> > =now let's take a look at the UNIX Epoch. Various
> > 'quotations' have surfaced
> > in this email, and I don't recall that it is well discussed
> > within the PHP
> > manual (it being a UNIX definition after all...). The epoch 'began'
> > 1Jan1970, sure enough (exactly as quoted). HOWEVER it is defined as
> > beginning at Greenwich: 1Jan1970 at midnight UTC in Greenwich...
> >
> > =So a timestamp of 'zero' in London (UTC) would see the east coast of
> > Australia at 39600 local (TZ of +1100 (hours)).
> Er -- no, I think you've got that backwards.  Unix timestamps are, as you
> rightly say, seconds since 00:00 1-Jan-1970 GMT, so, at any instant, the
> Unix timestamp is the same at every point on the globe.  It's only the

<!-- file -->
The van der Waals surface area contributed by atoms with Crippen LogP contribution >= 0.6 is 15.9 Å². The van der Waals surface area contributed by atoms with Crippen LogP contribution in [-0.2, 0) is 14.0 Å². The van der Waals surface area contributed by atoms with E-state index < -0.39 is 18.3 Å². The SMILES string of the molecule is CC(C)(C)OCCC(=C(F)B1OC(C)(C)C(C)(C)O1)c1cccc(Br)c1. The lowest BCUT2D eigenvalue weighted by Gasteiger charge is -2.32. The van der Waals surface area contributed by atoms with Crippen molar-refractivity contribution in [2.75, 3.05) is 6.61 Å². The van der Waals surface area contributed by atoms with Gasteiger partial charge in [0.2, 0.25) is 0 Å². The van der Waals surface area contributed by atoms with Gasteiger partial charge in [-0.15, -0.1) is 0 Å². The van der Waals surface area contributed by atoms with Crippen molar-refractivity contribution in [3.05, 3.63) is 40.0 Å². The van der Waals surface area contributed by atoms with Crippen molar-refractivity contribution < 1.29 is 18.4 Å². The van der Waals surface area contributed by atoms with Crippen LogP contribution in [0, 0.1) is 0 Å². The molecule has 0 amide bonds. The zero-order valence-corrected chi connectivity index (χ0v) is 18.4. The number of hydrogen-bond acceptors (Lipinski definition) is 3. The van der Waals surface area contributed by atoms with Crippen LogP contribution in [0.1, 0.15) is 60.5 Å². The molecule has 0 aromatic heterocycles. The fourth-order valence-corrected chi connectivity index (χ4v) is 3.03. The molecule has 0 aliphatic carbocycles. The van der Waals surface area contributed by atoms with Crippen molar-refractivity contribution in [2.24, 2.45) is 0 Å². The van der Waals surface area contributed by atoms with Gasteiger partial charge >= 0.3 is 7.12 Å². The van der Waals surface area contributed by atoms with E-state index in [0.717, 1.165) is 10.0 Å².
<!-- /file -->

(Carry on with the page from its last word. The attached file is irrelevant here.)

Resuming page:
> *local* *times* (on the server, of course) that change.  So, the Unix
> timestamp of 0 represents:
>    00:00  1-Jan-1970 GMT
>    19:00 31-Dec-1969 on the east coast of Canada/USA
>                      (5 hours behind GMT)
>    09:30  1-Jan-1970 in Australia's Northern Territory
>                      (9.5 hour ahead of GMT -- I know this
>                      one 'cos my sister lives there!)
> From this, you can see why the same time stamp might give you different
> dates if your servers are in different timezones -- espacially ones as
> widely different as Australia and Canada!

=which is about where we came in, IIRC

> > =if at that very time I was in London and you in TZ+1100 and
> > we waited one
> > hour, the asked for the current timestamp: I would get 3600
> > and you 43200.
> Again, no: if I, at 01:00 local in GMT, and he at 12:00 local in a